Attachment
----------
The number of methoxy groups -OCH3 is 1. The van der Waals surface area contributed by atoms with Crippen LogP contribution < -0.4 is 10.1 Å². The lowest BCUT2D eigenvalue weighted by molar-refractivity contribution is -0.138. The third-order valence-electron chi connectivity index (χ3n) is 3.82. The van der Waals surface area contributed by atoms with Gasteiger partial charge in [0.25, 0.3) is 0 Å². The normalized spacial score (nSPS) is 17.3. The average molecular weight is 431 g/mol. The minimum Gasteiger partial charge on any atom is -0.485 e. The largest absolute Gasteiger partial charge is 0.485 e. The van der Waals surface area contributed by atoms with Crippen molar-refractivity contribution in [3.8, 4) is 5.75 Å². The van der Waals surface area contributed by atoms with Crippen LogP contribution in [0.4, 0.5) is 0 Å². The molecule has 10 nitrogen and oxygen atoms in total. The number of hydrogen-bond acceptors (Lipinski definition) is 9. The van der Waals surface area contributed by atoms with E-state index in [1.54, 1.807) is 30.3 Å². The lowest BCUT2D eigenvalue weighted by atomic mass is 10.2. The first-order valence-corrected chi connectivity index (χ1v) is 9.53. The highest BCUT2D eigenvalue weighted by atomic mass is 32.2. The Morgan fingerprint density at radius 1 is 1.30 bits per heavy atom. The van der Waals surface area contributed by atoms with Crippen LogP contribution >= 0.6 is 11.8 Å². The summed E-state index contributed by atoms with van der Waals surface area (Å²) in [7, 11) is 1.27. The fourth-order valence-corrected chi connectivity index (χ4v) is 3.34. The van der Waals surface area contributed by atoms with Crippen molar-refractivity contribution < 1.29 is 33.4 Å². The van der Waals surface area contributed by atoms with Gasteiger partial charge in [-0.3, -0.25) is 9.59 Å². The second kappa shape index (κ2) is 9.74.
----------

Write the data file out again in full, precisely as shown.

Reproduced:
The number of methoxy groups -OCH3 is 1. The van der Waals surface area contributed by atoms with Crippen LogP contribution < -0.4 is 10.1 Å². The lowest BCUT2D eigenvalue weighted by molar-refractivity contribution is -0.138. The third-order valence-electron chi connectivity index (χ3n) is 3.82. The van der Waals surface area contributed by atoms with Gasteiger partial charge in [0.25, 0.3) is 0 Å². The normalized spacial score (nSPS) is 17.3. The average molecular weight is 431 g/mol. The minimum Gasteiger partial charge on any atom is -0.485 e. The largest absolute Gasteiger partial charge is 0.485 e. The van der Waals surface area contributed by atoms with Crippen molar-refractivity contribution in [3.8, 4) is 5.75 Å². The van der Waals surface area contributed by atoms with Crippen LogP contribution in [0.4, 0.5) is 0 Å². The molecule has 10 nitrogen and oxygen atoms in total. The number of hydrogen-bond acceptors (Lipinski definition) is 9. The van der Waals surface area contributed by atoms with E-state index in [1.54, 1.807) is 30.3 Å². The lowest BCUT2D eigenvalue weighted by atomic mass is 10.2. The first-order valence-corrected chi connectivity index (χ1v) is 9.53. The highest BCUT2D eigenvalue weighted by atomic mass is 32.2. The Morgan fingerprint density at radius 1 is 1.30 bits per heavy atom. The van der Waals surface area contributed by atoms with Crippen LogP contribution >= 0.6 is 11.8 Å². The summed E-state index contributed by atoms with van der Waals surface area (Å²) in [7, 11) is 1.27. The fourth-order valence-corrected chi connectivity index (χ4v) is 3.34. The van der Waals surface area contributed by atoms with Crippen molar-refractivity contribution < 1.29 is 33.4 Å². The van der Waals surface area contributed by atoms with Gasteiger partial charge in [-0.3, -0.25) is 9.59 Å². The second kappa shape index (κ2) is 9.74.